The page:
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Toru Hagakure

My Hero Academia
by yo go re

Toru Hagakure may be stealthy, but she's about to be the star!

When we first felt safe going out into public after the pandemic lockdown, a group of us decided to spend one Saturday morning at a local comic convention. Because the kinds of people I'd be friends with are various flavors of fanboys, perverts, and weebs, everybody else was thrilled to find the booth selling anime body pillows. (Technically just pillow covers; it certainly had never occurred to me that bringing an entire supply of man-sized pillows with you to a convention booth would be a fool's move, and that those places just sell the sheath and you have to provide your own pillow later at home; perfectly logical, just not something I'd ever put any thought into.) Anyway, while they were all picking out their new fabric waifus, they asked if I was getting one myself. I said I'd buy one when I finally managed to find the true Best Girl: My Hero Academia's Invisible Girl.

So naturally, I had to buy this toy as soon as I learned it existed.

Despite their shared supranym, Toru's powers do not work like Sue Storm's: she can't make forcefields, she can't turn anything else invisible, and she can't even stop being invisible herself; her quirk, Invisibility, just turns her invisible and nothing else. So to best depict a character who's never seen, McFarlane has given us an action figure that can't be seen.

In another (very loose) example of our April Fools Day jokes coming true, there is no toy in this figure's box. This isn't a case of taking your normal figure and casting it in "clear" plastic, because that wouldn't suit Toru: we really never see her unless she's covered in mushrooms or something. Sue Storm, the Predator, the Spy, Mirage, Space Ghost and other "invisible" characters generally remain visible to the audience, but Toru doesn't. So no attempt to create a physical body would ever really do.

What we get instead are two feet, two hands, and some clear stands to hold them in place. As we said, My Hero's Invisible Girl can't make anything else unseen - not even the clothes she wears. So her superhero costume comprises a pair of shoes and a pair of gloves, and then not a single thing else. (Her winter costume is a thicker pair of gloves and some taller boots.) The right foot is on the ground, the left foot on a short peg that lifts it slightly, and the gloves are on two posts of identical heights with identical bends ¾ of the way up.

Since Toru is a peppy and energetic girl, the shape of the bodyparts and the way they're posed helps suggest how she's standing. The right foot is raising up on the toes, and the left foot is kicked up slightly. Her left hand has the fingers splayed, while the right is flashing a peace sign. If you've watched much anime, it's not hard to decipher what sort of coquettish pose she's adopting, even if you can't see it: knees tucked together, elbows in, bent forward slightly at the waist, head up so the face is forward. But it's not quite right.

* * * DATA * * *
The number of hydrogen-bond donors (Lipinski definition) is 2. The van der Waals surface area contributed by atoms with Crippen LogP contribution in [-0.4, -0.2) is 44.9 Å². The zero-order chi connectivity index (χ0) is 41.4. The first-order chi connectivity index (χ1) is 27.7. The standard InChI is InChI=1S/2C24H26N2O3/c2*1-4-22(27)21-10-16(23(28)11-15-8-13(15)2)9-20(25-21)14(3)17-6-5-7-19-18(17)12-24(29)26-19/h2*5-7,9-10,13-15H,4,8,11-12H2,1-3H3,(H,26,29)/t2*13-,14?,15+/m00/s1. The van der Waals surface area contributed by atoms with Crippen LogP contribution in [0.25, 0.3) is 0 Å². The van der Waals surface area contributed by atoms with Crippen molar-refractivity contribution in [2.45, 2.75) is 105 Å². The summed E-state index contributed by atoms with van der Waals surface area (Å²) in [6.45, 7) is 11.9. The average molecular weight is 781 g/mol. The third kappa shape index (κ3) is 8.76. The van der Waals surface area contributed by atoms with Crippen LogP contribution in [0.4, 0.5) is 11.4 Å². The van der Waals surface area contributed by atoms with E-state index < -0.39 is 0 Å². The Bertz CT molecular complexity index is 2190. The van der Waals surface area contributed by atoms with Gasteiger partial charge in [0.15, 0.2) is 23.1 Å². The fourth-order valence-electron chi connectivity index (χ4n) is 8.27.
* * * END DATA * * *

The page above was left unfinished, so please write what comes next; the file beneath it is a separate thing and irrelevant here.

According to the official stats published in the manga, little miss Toru stands a scant 152 centimeters, or 5'0". McFarlane's toys are in a 7" scale, so that translates to a figure just under 5⅞" tall, meaning we can judge this by comparing it to any 6" figure we have handy. If we do that, we'll see that the hands are too low. Like, in order for the hands to be held at this height, they'd have to come forward more, not be this close to the feet. And even then, the gloves would need to be flexed back at the wrist, or else the hands themselves would need to be a lot more horizontal. Like, you won't notice it immediately, but it may nag at you subconsciously. With any luck, that'll get lost in the hecticness of a display.

This figure was originally a Funimation.com exclusive (now Crunchyroll), so while it does cost less than the average MHA figure you'd find somewhere else, it's still slightly more expensive than you'd expect for what you get in the box. Gotta pay that exclusives tax, ya know? The cost is mitigated somewhat by the fact that McToys has also chosen to include her stealth costume: since all anybody can see are her gloves and shoes, she can take those off to go full incognito (amusingly, even though she's regularly going into battle in the altogether, it's only when she has to shed these last few garments that she ever gets self-conscious or embarrassed). Two figures for the price of one!

This is a cute idea, but if McFarlane wanted to do a "real" figure of Toru Hagakure, they could: either the UA training uniform, which could be reused for other characters, or her class uniform, an articulated torso held up by a post in the back. Until then, this is silly fun, and I'm really glad it exists.

-- 05/26/24

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